Oh the Places that I’ve Lived – Pau, France

Oh the places that I’ve lived: Pau, France
Pau/Southern France/Europe

Like most locals, I know of certain places in my town that your average tourist doesn’t know about. However, there is a credo between native inhabitants to not reveal these “secret” places to the outside world. The fear is that travelers will corrupt the store, bar, leisure site, etc. in their never-ending quest to take pictures of themselves in front of monuments. In my hometown of Langley, Washington there was actually a saying that went “If it is tourist season, why can’t we shoot them?” Not politically correct by any means, but this sentiment reflects the feelings of local inhabitants frustrated with inconsiderate and obnoxious tourists. However, as an experienced (and respectful) traveler I feel bound to the ways of the road, so I am going to spill the beans on the places less frequented in many of the towns I’ve called “home”. Use this information with care and be polite to the native inhabitants whenever possible. They only bite when provoked.

Currently I reside in the south of France in a town called Pau. Pau is the capital of the Pyrénées Atlantique and is situated 36 kilometers from the border to Spain between Toulouse and the Cote Basque (Bayonne, Biarritz). On clear days, the snow-capped Pyrénées glisten in the distance, inviting travelers to taste a bit of Spain. The town has a strong English influence because it was once a hot British vacation destination. The mixture of English traditions and French fashion makes this cozy town a conglomeration worth visiting.

The Centre Ville is where most of the action is at and it is situated around the Place Clemenceau. On one side of the place you will find a wide variety of shopping options: Les Galleries and the shops that line the Rue Serviez. There are also many places around Clemenceau to sip a coffee at one of France’s famous sidewalk cafés. However, for those who are looking for something a little different then Bois, Tons, Thés (3, rue Valéry Meunier – right off Clemenceau, across from the Foot Locker) may be more your style. Decorated with old etchings and a mix-matched conglomeration of chairs and tables this salon de thé offers a wide variety of teas that are modestly priced between 2 euros and 5 euros per pot. They also serve delicately prepared coffees and espressos for those who are, like me, addicted to various types o’ joe. To top things off, Bois, Tons, Thés has a delectable array of tasty treats like scones, tarts, and cakes that will make even the staunchest health food eater succumb to their sweet tooth. All are served with a rich side of chantilly that will make your mouth water in anticipation.

For those of you who see France as one large créperie, I suggest visiting the Fleur de Blé in Les Halles (the covered fresh food market in the Place de la République). Situated between stall after stall of crémeries, fromageries, botchères, fresh vegetables, Fluer de Blé offers the best crêpes for the best price in town (starting at 1 euro for a plan crêpe with butter). If you are feeling a little less conventional then try one of their galettes. Made with whole flour instead of white, these crêpe-like pancakes are served with any combination of eggs, cheese, ham, sausage, or (gulp) intestines that you want. However, beware of the cider. It is hard and if you are visiting first thing in the morning, it may give you an alcoholic buzz you weren’t planning on.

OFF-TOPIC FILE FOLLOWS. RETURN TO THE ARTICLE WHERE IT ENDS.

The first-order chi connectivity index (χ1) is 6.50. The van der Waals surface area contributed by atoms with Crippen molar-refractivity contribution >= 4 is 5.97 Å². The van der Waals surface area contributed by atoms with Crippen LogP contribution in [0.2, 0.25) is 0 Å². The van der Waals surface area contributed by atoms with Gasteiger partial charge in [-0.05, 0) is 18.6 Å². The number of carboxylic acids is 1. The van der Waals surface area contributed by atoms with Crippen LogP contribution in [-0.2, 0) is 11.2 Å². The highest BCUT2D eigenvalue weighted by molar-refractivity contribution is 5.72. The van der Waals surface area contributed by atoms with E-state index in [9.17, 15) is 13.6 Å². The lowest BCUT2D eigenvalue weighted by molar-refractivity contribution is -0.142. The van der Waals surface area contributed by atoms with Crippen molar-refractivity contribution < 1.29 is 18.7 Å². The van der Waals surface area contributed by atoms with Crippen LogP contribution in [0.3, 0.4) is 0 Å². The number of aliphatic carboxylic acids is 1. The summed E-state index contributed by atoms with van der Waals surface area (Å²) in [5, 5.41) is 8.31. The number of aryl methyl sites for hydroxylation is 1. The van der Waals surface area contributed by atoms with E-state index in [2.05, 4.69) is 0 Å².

Next to Les Halles is a marché (open air market) which buzzes with locals looking for deals on clothes, shoes, and books. Though the quality varies greatly, every once and awhile there is a good deal to be found on the many tables that cram into this spot daily. Make sure you get there early too. Les Halles and the marché next to it are open in the mornings, but generally close down around 2pm.

For cinéphiles who feel that France is a purgatory of dubbing, then you might want to check out Le Méliès (6, rue Bargoin; 08 92 68 68 87). Named after the “grandfather of special effects” – French director George Méliès – the cinema is situated in an old church and plays almost all of its movies in their original language with French subtitles (exceptions are the occasional children’s film which is dubbed into version fran�ais). The theater also shows older films; recent screenings have included the restored edition of The General with Buster Keaton and Cheyenne Autumn directed by John Ford. Tickets are 5,40 euros or 4,30 euros with a student card.

Once the sun sets, many head to the Boulevard des Pyrénées to walk up and down its bustling array of foreign-themed bars. The boulevard is the place to see and be seen, but it is hard on one’s wallet. A pitcher of Fosters at one of the Australian-themed bars will set you back 14 euros. For those on a budget and also those who are looking for a more local hangout, La Garage is the place for you (corner of rue Arribes and rue Langles). The bar is a hotspot for English-speaking exchange students and French who want to improve their English. The decor reflects road life and includes various parts of cars that double as decoration. La Garage also serves dinner with most plates coming between 5 and 10 euro. I recommend the assiette de garage. It is an interesting combination of French fries, salad, bacon, eggs and a salsa-like tomato side which is surprisingly good.

For those making a day trip out of Pau, keep in mind that it, like many French towns, is pretty much closed on Sunday. So unless you are planning to go to one of many church services in town, Sunday may not be the best day to visit.

For more information on Pau call or visit the Office de Tourisme (Place Royal; 05 59 27 27 08).

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